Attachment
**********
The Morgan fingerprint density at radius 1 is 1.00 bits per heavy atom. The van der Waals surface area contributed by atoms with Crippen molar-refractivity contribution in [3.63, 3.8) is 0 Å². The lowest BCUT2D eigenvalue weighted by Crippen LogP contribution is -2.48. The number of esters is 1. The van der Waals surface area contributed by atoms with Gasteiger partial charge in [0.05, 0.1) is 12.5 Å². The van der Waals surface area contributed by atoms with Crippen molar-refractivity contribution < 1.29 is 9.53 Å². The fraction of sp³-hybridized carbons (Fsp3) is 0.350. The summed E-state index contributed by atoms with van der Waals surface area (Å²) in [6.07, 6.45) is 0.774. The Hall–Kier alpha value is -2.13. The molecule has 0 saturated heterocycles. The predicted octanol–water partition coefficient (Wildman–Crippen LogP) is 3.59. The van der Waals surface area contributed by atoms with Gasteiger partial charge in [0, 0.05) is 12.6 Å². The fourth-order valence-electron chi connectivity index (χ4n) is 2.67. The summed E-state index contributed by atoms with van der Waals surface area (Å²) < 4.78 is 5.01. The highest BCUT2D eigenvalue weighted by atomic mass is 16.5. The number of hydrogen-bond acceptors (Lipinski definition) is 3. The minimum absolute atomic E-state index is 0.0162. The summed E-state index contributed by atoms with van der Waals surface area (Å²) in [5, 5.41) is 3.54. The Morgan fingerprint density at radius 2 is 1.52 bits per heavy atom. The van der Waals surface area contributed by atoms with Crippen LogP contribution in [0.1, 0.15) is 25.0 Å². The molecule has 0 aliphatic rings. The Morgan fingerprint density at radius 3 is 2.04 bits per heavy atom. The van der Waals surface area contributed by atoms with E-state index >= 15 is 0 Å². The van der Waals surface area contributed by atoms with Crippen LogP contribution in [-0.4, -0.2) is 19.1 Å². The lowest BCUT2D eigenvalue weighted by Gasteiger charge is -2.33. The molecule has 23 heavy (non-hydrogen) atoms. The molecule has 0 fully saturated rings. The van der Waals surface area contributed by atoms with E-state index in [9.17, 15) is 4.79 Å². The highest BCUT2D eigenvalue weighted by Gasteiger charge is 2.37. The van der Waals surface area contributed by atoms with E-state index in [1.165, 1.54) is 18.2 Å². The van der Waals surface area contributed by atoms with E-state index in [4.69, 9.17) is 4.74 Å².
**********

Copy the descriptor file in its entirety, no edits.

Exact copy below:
The Morgan fingerprint density at radius 1 is 1.00 bits per heavy atom. The van der Waals surface area contributed by atoms with Crippen molar-refractivity contribution in [3.63, 3.8) is 0 Å². The lowest BCUT2D eigenvalue weighted by Crippen LogP contribution is -2.48. The number of esters is 1. The van der Waals surface area contributed by atoms with Gasteiger partial charge in [0.05, 0.1) is 12.5 Å². The van der Waals surface area contributed by atoms with Crippen molar-refractivity contribution < 1.29 is 9.53 Å². The fraction of sp³-hybridized carbons (Fsp3) is 0.350. The summed E-state index contributed by atoms with van der Waals surface area (Å²) in [6.07, 6.45) is 0.774. The Hall–Kier alpha value is -2.13. The molecule has 0 saturated heterocycles. The predicted octanol–water partition coefficient (Wildman–Crippen LogP) is 3.59. The van der Waals surface area contributed by atoms with Gasteiger partial charge in [0, 0.05) is 12.6 Å². The fourth-order valence-electron chi connectivity index (χ4n) is 2.67. The summed E-state index contributed by atoms with van der Waals surface area (Å²) < 4.78 is 5.01. The highest BCUT2D eigenvalue weighted by atomic mass is 16.5. The number of hydrogen-bond acceptors (Lipinski definition) is 3. The minimum absolute atomic E-state index is 0.0162. The summed E-state index contributed by atoms with van der Waals surface area (Å²) in [5, 5.41) is 3.54. The Morgan fingerprint density at radius 2 is 1.52 bits per heavy atom. The van der Waals surface area contributed by atoms with Crippen LogP contribution in [0.1, 0.15) is 25.0 Å². The molecule has 0 aliphatic rings. The Morgan fingerprint density at radius 3 is 2.04 bits per heavy atom. The van der Waals surface area contributed by atoms with E-state index >= 15 is 0 Å². The van der Waals surface area contributed by atoms with Crippen LogP contribution in [-0.4, -0.2) is 19.1 Å². The lowest BCUT2D eigenvalue weighted by Gasteiger charge is -2.33. The molecule has 23 heavy (non-hydrogen) atoms. The molecule has 0 fully saturated rings. The van der Waals surface area contributed by atoms with E-state index in [9.17, 15) is 4.79 Å². The highest BCUT2D eigenvalue weighted by Gasteiger charge is 2.37. The van der Waals surface area contributed by atoms with E-state index in [1.165, 1.54) is 18.2 Å². The van der Waals surface area contributed by atoms with E-state index in [4.69, 9.17) is 4.74 Å².